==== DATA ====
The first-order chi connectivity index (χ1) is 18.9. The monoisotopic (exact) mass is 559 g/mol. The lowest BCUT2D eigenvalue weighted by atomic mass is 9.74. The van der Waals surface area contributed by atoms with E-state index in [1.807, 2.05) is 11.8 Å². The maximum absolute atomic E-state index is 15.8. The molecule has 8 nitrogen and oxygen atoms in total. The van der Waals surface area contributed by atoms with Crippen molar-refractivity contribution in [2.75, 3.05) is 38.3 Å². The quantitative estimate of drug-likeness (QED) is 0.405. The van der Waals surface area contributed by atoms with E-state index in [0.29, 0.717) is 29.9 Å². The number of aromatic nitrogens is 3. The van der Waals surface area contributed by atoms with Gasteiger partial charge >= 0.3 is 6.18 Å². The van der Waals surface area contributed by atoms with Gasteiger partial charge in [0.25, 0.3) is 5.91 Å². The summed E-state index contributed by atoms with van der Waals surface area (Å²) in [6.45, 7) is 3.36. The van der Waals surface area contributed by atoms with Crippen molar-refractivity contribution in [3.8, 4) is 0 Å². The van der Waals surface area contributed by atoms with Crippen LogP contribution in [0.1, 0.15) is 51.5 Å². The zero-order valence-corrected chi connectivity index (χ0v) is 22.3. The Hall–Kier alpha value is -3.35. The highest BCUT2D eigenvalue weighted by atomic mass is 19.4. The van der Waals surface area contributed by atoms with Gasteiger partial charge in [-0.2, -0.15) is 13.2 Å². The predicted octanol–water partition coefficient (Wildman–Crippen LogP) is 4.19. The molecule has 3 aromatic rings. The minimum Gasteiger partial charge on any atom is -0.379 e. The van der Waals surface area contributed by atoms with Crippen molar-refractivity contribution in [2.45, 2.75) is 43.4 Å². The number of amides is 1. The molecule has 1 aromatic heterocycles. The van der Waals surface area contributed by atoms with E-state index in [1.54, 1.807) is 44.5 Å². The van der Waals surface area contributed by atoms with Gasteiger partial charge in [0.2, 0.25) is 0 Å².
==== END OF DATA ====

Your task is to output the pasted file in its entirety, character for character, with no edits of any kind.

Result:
The first-order chi connectivity index (χ1) is 18.9. The monoisotopic (exact) mass is 559 g/mol. The lowest BCUT2D eigenvalue weighted by atomic mass is 9.74. The van der Waals surface area contributed by atoms with E-state index in [1.807, 2.05) is 11.8 Å². The maximum absolute atomic E-state index is 15.8. The molecule has 8 nitrogen and oxygen atoms in total. The van der Waals surface area contributed by atoms with Crippen molar-refractivity contribution in [2.75, 3.05) is 38.3 Å². The quantitative estimate of drug-likeness (QED) is 0.405. The van der Waals surface area contributed by atoms with E-state index in [0.29, 0.717) is 29.9 Å². The number of aromatic nitrogens is 3. The van der Waals surface area contributed by atoms with Gasteiger partial charge >= 0.3 is 6.18 Å². The van der Waals surface area contributed by atoms with Gasteiger partial charge in [0.25, 0.3) is 5.91 Å². The summed E-state index contributed by atoms with van der Waals surface area (Å²) in [6.45, 7) is 3.36. The van der Waals surface area contributed by atoms with Crippen molar-refractivity contribution in [3.8, 4) is 0 Å². The van der Waals surface area contributed by atoms with Crippen LogP contribution in [0.1, 0.15) is 51.5 Å². The zero-order valence-corrected chi connectivity index (χ0v) is 22.3. The Hall–Kier alpha value is -3.35. The highest BCUT2D eigenvalue weighted by atomic mass is 19.4. The van der Waals surface area contributed by atoms with Gasteiger partial charge in [-0.2, -0.15) is 13.2 Å². The predicted octanol–water partition coefficient (Wildman–Crippen LogP) is 4.19. The molecule has 3 aromatic rings. The minimum Gasteiger partial charge on any atom is -0.379 e. The van der Waals surface area contributed by atoms with Crippen molar-refractivity contribution in [2.45, 2.75) is 43.4 Å². The number of amides is 1. The molecule has 1 aromatic heterocycles. The van der Waals surface area contributed by atoms with E-state index in [1.54, 1.807) is 44.5 Å². The van der Waals surface area contributed by atoms with Gasteiger partial charge in [0.2, 0.25) is 0 Å².